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Dutch legend Cruyff tips Spain to win first World Cup crown

Johan Cruyff believes Spain finally have a strong enough team to go all the way and win the World Cup.
Johan Cruyff believes Spain finally have a strong enough team to go all the way and win the World Cup.
  • Spain favorites to beat Netherlands in Sunday's World Cup final, says Johan Cruyff
  • Dutch legend is also popular in Spain after his time with Barcelona as player and coach
  • Cruyff says Spain now have a strong team, not a collection of individuals as before
  • Spain midfielder Andres Iniesta says European champions must step up a gear to win

(CNN) -- Spain will add the World Cup to their European title by beating the Netherlands in Sunday's final, according to Dutch football legend Johan Cruyff.

The 63-year-old was the leading figure in Holland's revolutionary "total football" approach in the 1970s, when he also starred for Spanish giants Barcelona for five years before managing the Catalan club from 1988 to 1996.

Cruyff's compatriots are seeking to earn the northern European nation a first World Cup title, having lost in the 1974 final in Germany and then again in Argentina four years later when he had retired from the international stage.

However, the former Ajax player and manager believes Euro 2008 winners Spain will break their own title drought on soccer's biggest stage in their first final in Johannesburg.

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"Spain have always had good footballers and never a team, but now they have one," he said, as quoted by the UK Press Association.

"They have worked very well in the last few years and if they get into their rhythm, they should win. Normally Spain play better [than Holland] but that doesn't mean they will win."

Cruyff said coach Bert van Marwijk's unbeaten Dutch side would present a difficult challenge for the Spaniards.

Dream swansong for Dutch captain

"Holland is a very balanced team, they know their strengths and their weaknesses, and up until now they have always been able to make their strengths shine through," he said.

"They have two or three players playing at an exceptional level at the World Cup and the team's level has risen enormously."

Spain must improve on their form so far if they are to become the first team in 36 years to win the European Championship and then the World Cup, according to midfielder Andres Iniesta.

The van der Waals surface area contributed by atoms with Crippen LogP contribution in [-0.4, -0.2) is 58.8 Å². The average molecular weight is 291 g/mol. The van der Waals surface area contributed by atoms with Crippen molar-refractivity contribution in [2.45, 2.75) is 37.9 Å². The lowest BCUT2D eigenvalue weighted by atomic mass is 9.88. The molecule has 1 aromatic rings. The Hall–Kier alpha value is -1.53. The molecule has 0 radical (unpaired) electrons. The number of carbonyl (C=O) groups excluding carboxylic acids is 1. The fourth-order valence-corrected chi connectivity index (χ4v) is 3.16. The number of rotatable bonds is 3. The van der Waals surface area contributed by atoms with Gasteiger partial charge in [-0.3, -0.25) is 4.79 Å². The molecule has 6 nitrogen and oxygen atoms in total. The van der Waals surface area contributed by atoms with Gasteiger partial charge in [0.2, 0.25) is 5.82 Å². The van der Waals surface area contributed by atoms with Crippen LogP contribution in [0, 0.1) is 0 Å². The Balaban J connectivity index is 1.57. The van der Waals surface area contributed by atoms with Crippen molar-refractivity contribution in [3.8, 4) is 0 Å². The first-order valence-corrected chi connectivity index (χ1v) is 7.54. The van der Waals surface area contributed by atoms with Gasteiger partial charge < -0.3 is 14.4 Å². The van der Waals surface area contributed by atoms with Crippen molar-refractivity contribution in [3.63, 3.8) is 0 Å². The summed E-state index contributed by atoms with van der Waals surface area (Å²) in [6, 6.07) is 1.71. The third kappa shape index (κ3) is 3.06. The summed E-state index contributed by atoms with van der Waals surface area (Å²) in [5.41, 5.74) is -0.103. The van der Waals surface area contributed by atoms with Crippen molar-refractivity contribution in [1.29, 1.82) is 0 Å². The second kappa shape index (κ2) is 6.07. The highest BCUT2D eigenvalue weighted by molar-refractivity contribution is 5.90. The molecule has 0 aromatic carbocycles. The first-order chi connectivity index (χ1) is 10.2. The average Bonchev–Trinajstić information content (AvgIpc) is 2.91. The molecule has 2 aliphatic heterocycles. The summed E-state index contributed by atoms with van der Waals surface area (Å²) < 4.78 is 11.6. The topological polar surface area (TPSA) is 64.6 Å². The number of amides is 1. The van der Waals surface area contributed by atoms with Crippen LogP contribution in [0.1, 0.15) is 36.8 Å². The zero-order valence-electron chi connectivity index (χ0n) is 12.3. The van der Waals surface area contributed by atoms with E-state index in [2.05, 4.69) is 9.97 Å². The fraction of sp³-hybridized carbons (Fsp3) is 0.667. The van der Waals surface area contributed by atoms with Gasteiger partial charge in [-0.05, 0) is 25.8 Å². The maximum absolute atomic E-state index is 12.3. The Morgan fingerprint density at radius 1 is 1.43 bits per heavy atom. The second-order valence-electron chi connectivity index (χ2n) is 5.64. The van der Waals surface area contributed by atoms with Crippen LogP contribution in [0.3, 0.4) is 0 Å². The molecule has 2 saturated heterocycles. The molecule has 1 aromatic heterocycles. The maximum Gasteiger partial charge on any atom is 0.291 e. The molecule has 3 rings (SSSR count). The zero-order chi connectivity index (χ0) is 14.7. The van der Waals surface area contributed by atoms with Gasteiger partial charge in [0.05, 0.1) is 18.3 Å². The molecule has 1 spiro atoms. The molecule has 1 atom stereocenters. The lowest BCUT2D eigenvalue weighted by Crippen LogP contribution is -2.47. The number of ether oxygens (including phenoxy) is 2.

Only two teams have ever held both titles at once, with France doing it the other way around to Germany by winning the 1998 World Cup and then Euro 2000.

This is a historic event, a unique opportunity for us all. It makes the hairs on the back of your neck stand up just thinking about it
--Andres Iniesta

Vicente Del Bosque's Spain team have yet to fire on all cylinders at the tournament, losing to Switzerland in the opening match and then winning all three knockout stage matches 1-0 -- including the semifinal against Germany.

Striker Fernando Torres has struggled to regain his form after knee surgery, leaving five-goal David Villa to shoulder attacking responsibilities.

"The initial defeat against Switzerland upset us all," Iniesta said. "It was the first game and from that moment we had no margin for error. We knew we could not fail. I hope it proves to be the only game we lose.

"We will play better because we will probably have to if we are going to win the World Cup. What we did in the semifinal certainly won't help us to win the final.

"But I have confidence in my teammates, and I think this group is able to take the final step."

Iniesta said his cohorts were well aware of the enormity of the occasion ahead.

"This is a historic event, a unique opportunity for us all. It makes the hairs on the back of your neck stand up just thinking about it," the 26-year-old said.

"We have all dreamed of this moment. But we have to finish the dream. We cannot celebrate anything yet. Before us is the challenge of winning a World Cup.

"We are cautious because we know that we still have the last step, and that last step is the most difficult and the most beautiful."

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